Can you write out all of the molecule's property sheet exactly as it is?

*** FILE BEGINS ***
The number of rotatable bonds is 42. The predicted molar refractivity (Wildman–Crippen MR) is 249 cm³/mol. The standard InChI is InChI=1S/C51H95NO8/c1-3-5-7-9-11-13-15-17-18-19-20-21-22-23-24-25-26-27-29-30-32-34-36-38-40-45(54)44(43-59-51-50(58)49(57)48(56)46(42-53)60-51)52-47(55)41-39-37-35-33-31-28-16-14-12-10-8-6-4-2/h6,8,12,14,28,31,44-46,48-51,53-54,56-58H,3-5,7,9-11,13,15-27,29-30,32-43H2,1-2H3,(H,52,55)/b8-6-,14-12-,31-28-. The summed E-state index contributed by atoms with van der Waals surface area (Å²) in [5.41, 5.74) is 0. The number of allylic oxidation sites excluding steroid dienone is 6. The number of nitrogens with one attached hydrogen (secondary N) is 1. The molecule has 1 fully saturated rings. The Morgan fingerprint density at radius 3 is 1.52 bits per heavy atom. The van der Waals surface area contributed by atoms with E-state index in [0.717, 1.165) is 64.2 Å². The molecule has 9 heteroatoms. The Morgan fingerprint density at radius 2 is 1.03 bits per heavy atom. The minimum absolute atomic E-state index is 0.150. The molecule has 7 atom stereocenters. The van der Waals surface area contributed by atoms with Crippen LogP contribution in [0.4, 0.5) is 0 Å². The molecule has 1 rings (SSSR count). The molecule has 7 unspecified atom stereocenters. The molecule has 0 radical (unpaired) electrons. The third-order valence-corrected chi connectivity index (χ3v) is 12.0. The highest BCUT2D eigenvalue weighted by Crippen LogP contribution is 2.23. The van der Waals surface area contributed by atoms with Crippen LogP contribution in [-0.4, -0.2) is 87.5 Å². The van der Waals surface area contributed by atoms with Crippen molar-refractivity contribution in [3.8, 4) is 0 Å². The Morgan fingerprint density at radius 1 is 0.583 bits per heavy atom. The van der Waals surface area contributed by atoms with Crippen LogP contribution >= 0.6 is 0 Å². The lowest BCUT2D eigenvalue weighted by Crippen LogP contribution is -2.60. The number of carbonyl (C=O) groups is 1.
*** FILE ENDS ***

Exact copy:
The number of rotatable bonds is 42. The predicted molar refractivity (Wildman–Crippen MR) is 249 cm³/mol. The standard InChI is InChI=1S/C51H95NO8/c1-3-5-7-9-11-13-15-17-18-19-20-21-22-23-24-25-26-27-29-30-32-34-36-38-40-45(54)44(43-59-51-50(58)49(57)48(56)46(42-53)60-51)52-47(55)41-39-37-35-33-31-28-16-14-12-10-8-6-4-2/h6,8,12,14,28,31,44-46,48-51,53-54,56-58H,3-5,7,9-11,13,15-27,29-30,32-43H2,1-2H3,(H,52,55)/b8-6-,14-12-,31-28-. The summed E-state index contributed by atoms with van der Waals surface area (Å²) in [5.41, 5.74) is 0. The number of allylic oxidation sites excluding steroid dienone is 6. The number of nitrogens with one attached hydrogen (secondary N) is 1. The molecule has 1 fully saturated rings. The Morgan fingerprint density at radius 3 is 1.52 bits per heavy atom. The van der Waals surface area contributed by atoms with E-state index in [0.717, 1.165) is 64.2 Å². The molecule has 9 heteroatoms. The Morgan fingerprint density at radius 2 is 1.03 bits per heavy atom. The minimum absolute atomic E-state index is 0.150. The molecule has 7 atom stereocenters. The van der Waals surface area contributed by atoms with Crippen LogP contribution in [0.4, 0.5) is 0 Å². The molecule has 1 rings (SSSR count). The molecule has 7 unspecified atom stereocenters. The molecule has 0 radical (unpaired) electrons. The third-order valence-corrected chi connectivity index (χ3v) is 12.0. The highest BCUT2D eigenvalue weighted by Crippen LogP contribution is 2.23. The van der Waals surface area contributed by atoms with Crippen LogP contribution in [-0.4, -0.2) is 87.5 Å². The van der Waals surface area contributed by atoms with Crippen molar-refractivity contribution in [3.8, 4) is 0 Å². The Morgan fingerprint density at radius 1 is 0.583 bits per heavy atom. The van der Waals surface area contributed by atoms with Crippen LogP contribution >= 0.6 is 0 Å². The lowest BCUT2D eigenvalue weighted by Crippen LogP contribution is -2.60. The number of carbonyl (C=O) groups is 1.